December 13, 2022
Siobhán Kelly comes from a family steeped in education. “My mother was a teacher, and my two sisters are also in education with one also a principal of a school. My sisters and I were all educated in West Belfast. We were taught to work hard and that you could in turn achieve great things. There is always a certain amount of good fortune in the building of a career, but a lot of your luck is home-made. I tell my students every day to be responsible. In any career there will be hard days, good days and bad. To achieve you must be dedicated, resilient and learn from your mistakes, because we all make them.
“Principals are only as good as the team they work with in schools. I am lucky to have worked with excellent practitioners, both teachers and non-teachers, who have supported me in the plan I have for the school. ‘No man (or woman) is an island’ and I am thankful for the team I lead in St Mary’s. They do a terrific job every day."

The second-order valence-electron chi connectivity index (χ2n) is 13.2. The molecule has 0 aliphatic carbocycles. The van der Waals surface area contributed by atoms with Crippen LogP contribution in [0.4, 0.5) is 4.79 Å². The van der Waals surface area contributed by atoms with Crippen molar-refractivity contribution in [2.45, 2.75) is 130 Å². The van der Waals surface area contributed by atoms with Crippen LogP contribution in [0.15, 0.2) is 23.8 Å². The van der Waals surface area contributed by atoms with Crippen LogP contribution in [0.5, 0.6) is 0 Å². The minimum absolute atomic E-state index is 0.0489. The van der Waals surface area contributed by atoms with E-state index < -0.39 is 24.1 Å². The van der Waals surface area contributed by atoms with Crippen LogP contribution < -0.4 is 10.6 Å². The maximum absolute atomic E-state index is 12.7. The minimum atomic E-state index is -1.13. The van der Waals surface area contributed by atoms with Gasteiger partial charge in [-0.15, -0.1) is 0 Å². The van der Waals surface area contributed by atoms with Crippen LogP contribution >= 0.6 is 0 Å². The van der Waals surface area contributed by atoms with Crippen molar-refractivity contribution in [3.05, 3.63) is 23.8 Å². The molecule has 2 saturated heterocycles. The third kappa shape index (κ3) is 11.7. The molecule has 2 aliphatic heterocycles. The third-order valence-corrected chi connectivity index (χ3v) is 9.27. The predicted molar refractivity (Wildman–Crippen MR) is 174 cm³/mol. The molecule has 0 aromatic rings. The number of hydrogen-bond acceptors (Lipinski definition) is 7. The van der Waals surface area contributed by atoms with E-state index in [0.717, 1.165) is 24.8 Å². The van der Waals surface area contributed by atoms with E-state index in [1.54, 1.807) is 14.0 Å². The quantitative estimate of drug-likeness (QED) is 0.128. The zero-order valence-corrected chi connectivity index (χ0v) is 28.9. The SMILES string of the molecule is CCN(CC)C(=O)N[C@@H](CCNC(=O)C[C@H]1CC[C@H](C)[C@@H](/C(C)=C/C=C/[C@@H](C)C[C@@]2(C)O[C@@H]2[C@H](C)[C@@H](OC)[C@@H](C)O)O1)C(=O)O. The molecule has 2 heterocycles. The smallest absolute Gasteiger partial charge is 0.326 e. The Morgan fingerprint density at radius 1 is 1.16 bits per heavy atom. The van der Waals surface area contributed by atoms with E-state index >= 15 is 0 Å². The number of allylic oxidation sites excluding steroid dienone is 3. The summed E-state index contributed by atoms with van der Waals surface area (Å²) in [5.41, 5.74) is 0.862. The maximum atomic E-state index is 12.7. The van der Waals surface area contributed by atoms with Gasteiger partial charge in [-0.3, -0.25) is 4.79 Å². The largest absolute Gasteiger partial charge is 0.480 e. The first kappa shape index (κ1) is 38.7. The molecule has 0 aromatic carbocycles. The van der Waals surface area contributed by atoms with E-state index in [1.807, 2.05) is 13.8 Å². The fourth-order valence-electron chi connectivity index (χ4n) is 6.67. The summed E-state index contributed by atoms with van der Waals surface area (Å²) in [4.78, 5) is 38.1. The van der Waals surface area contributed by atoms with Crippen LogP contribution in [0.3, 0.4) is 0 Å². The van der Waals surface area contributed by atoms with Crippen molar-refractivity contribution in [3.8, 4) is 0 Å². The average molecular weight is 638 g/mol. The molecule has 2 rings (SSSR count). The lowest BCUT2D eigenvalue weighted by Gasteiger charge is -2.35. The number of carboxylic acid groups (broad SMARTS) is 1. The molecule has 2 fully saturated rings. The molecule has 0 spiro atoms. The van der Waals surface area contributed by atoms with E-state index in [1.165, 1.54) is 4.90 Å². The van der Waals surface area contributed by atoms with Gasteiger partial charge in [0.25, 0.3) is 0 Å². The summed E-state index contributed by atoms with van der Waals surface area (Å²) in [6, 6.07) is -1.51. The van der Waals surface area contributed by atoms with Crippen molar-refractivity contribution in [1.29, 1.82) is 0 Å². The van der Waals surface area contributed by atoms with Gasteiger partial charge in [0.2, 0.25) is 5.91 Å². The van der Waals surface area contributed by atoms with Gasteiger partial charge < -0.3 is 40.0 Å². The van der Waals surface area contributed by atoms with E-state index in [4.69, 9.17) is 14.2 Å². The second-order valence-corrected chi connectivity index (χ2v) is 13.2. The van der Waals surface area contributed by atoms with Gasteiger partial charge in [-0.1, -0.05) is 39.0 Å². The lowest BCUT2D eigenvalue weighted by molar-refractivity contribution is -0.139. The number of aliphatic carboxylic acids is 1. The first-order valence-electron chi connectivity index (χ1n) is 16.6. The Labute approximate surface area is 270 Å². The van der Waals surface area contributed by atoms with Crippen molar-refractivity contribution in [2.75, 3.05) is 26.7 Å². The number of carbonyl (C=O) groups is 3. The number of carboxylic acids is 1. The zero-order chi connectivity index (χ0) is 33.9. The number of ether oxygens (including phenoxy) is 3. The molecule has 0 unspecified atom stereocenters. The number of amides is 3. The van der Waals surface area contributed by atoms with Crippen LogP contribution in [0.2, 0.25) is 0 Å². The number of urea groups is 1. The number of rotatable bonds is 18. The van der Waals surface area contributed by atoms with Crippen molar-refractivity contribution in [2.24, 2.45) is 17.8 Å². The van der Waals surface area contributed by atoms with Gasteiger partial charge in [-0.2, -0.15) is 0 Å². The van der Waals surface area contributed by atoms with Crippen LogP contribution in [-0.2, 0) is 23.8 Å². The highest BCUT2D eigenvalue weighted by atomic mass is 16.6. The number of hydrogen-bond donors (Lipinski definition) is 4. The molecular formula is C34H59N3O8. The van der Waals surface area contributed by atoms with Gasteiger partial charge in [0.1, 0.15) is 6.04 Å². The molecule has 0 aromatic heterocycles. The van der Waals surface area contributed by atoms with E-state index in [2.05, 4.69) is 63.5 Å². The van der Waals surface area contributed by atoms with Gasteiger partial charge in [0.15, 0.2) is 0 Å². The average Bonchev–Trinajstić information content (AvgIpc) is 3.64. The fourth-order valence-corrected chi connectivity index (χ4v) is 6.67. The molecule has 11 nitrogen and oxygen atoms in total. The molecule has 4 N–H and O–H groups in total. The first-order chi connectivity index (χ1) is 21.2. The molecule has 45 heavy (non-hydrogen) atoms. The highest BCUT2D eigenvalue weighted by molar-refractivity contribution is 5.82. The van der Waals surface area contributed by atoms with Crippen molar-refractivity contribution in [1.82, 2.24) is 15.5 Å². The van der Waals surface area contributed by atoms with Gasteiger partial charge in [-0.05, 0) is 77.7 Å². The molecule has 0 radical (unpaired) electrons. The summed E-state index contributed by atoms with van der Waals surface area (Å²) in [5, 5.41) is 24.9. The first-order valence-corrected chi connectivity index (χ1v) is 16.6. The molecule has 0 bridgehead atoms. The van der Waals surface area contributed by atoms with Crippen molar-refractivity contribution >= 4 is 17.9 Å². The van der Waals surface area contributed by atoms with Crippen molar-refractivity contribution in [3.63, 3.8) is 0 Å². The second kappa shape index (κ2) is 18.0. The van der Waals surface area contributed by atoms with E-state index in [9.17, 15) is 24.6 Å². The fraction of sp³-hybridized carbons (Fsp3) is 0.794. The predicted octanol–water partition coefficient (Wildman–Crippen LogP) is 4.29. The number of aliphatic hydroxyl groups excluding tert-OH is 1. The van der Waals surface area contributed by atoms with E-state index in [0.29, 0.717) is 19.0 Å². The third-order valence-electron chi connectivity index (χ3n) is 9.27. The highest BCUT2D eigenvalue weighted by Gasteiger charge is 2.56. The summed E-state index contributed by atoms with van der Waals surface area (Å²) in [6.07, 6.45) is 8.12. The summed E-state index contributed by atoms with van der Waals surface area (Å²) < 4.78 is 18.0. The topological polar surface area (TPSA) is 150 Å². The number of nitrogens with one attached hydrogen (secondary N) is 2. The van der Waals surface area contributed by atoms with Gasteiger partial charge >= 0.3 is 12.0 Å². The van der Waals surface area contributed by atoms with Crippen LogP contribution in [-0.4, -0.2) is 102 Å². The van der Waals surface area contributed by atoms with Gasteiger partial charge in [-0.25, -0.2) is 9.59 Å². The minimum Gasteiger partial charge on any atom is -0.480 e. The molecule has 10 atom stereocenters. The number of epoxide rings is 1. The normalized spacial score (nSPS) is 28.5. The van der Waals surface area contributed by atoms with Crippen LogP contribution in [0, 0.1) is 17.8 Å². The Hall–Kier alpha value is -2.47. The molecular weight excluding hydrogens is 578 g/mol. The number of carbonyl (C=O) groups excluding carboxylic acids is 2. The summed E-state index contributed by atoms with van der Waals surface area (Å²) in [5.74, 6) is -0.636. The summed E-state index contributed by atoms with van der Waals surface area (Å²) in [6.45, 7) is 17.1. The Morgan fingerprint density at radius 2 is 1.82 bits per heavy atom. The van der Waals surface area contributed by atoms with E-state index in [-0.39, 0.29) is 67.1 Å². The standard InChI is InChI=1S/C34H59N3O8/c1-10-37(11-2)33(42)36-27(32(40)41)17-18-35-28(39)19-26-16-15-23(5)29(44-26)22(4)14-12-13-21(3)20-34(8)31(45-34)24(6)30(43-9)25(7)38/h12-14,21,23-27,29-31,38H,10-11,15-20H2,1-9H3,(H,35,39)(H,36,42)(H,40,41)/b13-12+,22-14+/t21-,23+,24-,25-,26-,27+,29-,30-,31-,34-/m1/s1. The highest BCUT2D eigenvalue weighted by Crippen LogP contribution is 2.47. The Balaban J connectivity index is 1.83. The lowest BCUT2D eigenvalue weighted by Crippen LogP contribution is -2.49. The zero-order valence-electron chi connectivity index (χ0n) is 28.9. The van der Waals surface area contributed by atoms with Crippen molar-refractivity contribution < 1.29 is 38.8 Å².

But challenges are ubiquitous. “There are ongoing challenges with the ‘fast world’ we live in. I worry about the pressure of social media and opportunities to get mixed up in drugs and anti-social behaviour and how simple wrong turns in life can have a huge impact on life chances. Resilience, mental health, building strong values have always been priorities in education and in the homes in West Belfast but they are even more important post-Covid."
And the St Mary's CBS Grammar head concluded with a note of thanks to her 50-year-old neighbour on the Glen Road, the Andersonstown News. “We have been fortunate to have an excellent supportive relationship with the Andersonstown News. As a successful school in many sporting fields, we have enjoyed reading about the successes of our teams on the back pages of the paper. We have also celebrated the important occasions throughout the academic year with features in the paper."